Alpine Emigration

Climatic Changes in the European Alps between 1650 and 1700
Rosina T. Schmidt

After the 30-year War in Europe large parts of the South-Western Germanic areas were devastated and devoid of population, as I have mentioned in my article: “Why emigrate? For instance in the Palatine itself, only about 15% of the original population survived, as per the research of Heinz R. Wittner .

There were two large immigrations into those devastated areas from the Swiss and Austrian Alps, as well as from the Tirol Alps that is now part of Italy. The first was right after the end of the 30-year war in 1648 and the second major wave in 1697, after the Peace of Ryswyk in that year.

Alas, more reasons were to come, like the “Revocation of the Edict of Nantes by Louis XIV of France in 1685 that ordered the conversion of all Protestants to Roman Catholicism led to the flight of hundreds of thousands of Hugenots (Protestants) across the Rhine into Holland, England and the German territories, where a notable number received asylum in Hesse.”  As well as the Waldensians, who “were settled in the territories of Count Ludwig Ernest of Hesse, who allowed them to form colonies of their own and allowed the use of their language in church and school.  The land they were given, was often not of the best, nor was there much additional land available to them as the colony grew.  One of these colonies was at Rüsselsheim, Hesse.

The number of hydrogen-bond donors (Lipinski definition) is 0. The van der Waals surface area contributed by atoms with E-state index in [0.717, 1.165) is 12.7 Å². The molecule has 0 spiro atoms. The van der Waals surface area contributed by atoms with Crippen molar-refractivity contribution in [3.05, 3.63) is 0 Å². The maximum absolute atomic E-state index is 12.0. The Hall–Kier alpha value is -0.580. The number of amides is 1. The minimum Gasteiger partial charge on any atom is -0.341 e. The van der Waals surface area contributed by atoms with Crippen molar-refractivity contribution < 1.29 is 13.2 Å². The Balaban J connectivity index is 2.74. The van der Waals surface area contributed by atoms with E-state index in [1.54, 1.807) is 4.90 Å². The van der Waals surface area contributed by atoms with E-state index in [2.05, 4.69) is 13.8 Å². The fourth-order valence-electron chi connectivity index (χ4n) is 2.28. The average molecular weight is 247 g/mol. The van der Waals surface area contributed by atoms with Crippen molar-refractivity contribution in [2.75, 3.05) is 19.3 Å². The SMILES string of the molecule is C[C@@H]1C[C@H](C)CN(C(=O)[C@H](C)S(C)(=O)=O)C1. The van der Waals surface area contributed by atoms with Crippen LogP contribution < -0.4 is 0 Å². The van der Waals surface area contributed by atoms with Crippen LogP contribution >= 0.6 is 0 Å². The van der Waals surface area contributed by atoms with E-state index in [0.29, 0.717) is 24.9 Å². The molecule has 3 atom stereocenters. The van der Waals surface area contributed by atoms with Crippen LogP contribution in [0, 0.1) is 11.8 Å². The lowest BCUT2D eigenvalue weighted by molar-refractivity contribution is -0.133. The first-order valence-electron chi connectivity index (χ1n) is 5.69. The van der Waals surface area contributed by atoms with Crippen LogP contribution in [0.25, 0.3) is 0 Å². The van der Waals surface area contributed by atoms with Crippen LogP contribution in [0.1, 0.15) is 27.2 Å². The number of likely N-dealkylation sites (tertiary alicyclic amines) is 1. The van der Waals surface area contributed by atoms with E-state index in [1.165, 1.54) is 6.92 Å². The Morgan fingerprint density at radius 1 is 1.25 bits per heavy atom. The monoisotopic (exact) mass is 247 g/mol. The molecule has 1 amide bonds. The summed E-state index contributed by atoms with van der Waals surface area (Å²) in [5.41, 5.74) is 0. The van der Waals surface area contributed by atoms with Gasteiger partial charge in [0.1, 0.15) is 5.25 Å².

But the foremost major reason was the climatic change in all of the Alpine regions of Europe, in Switzerland, Austria and the Tirol Alps of Italy. Between the 13th to 14th centuries all the way up to the second half of the 19th century stretched the “little ice age” with the glaciers all over the world rising and expanding to never before documented heights due to the falling temperatures.

As the glaciers expanded, the arable land, as well as the alpine meadows, the grazing areas for the stock, became smaller or non-existent. The winters became longer, the summer shorter. The food growing seasons became too short, ensuring no harvest.

The folk lived mainly from grain harvest. The potatoes were introduced only much later, around 1772. Those were large hunger years. The largest emigration wave started from 1650 on until 1700, peaking around 1685.

After 1700 the climatic conditions changed for the better, but do the population explosion following the ‘hunger years’ of the Alpine regions, the second large emigration wave from that Alpine area followed around 1715/1720.
Where did those Alpine emigrates establish new homes? The Tirol emigrants, being Roman Catholics, headed to Saarland and Palatinate areas, while the Protestants of Switzerland choose their new homeland the Lutheran Hesse, with majority of them settling down what is now the Rüsselsheim area of Hesse.


Wittner: Schweizer in der Vorder- und Suedpfalz, Ludwingshaven 2003

Henry A. Fischer: